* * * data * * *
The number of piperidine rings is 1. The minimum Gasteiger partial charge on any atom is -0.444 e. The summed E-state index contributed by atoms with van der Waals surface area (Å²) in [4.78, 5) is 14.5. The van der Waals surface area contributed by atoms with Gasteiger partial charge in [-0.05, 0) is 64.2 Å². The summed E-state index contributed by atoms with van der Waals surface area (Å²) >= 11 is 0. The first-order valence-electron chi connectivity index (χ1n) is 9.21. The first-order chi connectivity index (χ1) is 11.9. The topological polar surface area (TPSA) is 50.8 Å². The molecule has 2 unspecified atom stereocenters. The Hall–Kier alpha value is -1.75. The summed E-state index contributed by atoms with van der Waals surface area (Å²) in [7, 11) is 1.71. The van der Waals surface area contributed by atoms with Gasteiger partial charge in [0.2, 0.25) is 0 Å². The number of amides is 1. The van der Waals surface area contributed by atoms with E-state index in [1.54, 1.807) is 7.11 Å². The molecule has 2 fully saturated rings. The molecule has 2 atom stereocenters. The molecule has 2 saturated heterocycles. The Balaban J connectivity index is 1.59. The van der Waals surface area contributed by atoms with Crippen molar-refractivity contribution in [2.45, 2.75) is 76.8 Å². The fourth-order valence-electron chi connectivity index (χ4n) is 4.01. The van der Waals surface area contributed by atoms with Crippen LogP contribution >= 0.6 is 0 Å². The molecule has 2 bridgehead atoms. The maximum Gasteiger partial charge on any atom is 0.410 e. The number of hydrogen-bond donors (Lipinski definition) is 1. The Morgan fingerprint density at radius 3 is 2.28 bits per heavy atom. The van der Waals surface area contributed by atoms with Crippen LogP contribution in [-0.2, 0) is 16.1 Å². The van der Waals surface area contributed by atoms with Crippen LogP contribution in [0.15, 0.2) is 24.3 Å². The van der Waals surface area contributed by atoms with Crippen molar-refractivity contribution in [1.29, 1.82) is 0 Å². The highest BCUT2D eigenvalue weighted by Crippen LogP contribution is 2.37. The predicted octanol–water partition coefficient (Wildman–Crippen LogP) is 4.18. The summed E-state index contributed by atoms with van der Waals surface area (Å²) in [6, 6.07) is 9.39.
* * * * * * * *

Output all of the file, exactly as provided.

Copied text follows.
The number of piperidine rings is 1. The minimum Gasteiger partial charge on any atom is -0.444 e. The summed E-state index contributed by atoms with van der Waals surface area (Å²) in [4.78, 5) is 14.5. The van der Waals surface area contributed by atoms with Gasteiger partial charge in [-0.05, 0) is 64.2 Å². The summed E-state index contributed by atoms with van der Waals surface area (Å²) >= 11 is 0. The first-order valence-electron chi connectivity index (χ1n) is 9.21. The first-order chi connectivity index (χ1) is 11.9. The topological polar surface area (TPSA) is 50.8 Å². The molecule has 2 unspecified atom stereocenters. The Hall–Kier alpha value is -1.75. The summed E-state index contributed by atoms with van der Waals surface area (Å²) in [7, 11) is 1.71. The van der Waals surface area contributed by atoms with Gasteiger partial charge in [0.2, 0.25) is 0 Å². The number of amides is 1. The van der Waals surface area contributed by atoms with E-state index in [1.54, 1.807) is 7.11 Å². The molecule has 2 fully saturated rings. The molecule has 2 atom stereocenters. The molecule has 2 saturated heterocycles. The Balaban J connectivity index is 1.59. The van der Waals surface area contributed by atoms with Crippen molar-refractivity contribution in [2.45, 2.75) is 76.8 Å². The fourth-order valence-electron chi connectivity index (χ4n) is 4.01. The van der Waals surface area contributed by atoms with Crippen LogP contribution >= 0.6 is 0 Å². The molecule has 2 bridgehead atoms. The maximum Gasteiger partial charge on any atom is 0.410 e. The number of hydrogen-bond donors (Lipinski definition) is 1. The Morgan fingerprint density at radius 3 is 2.28 bits per heavy atom. The van der Waals surface area contributed by atoms with Crippen LogP contribution in [-0.2, 0) is 16.1 Å². The van der Waals surface area contributed by atoms with Crippen LogP contribution in [0.15, 0.2) is 24.3 Å². The van der Waals surface area contributed by atoms with Crippen molar-refractivity contribution in [1.29, 1.82) is 0 Å². The highest BCUT2D eigenvalue weighted by Crippen LogP contribution is 2.37. The predicted octanol–water partition coefficient (Wildman–Crippen LogP) is 4.18. The summed E-state index contributed by atoms with van der Waals surface area (Å²) in [6, 6.07) is 9.39.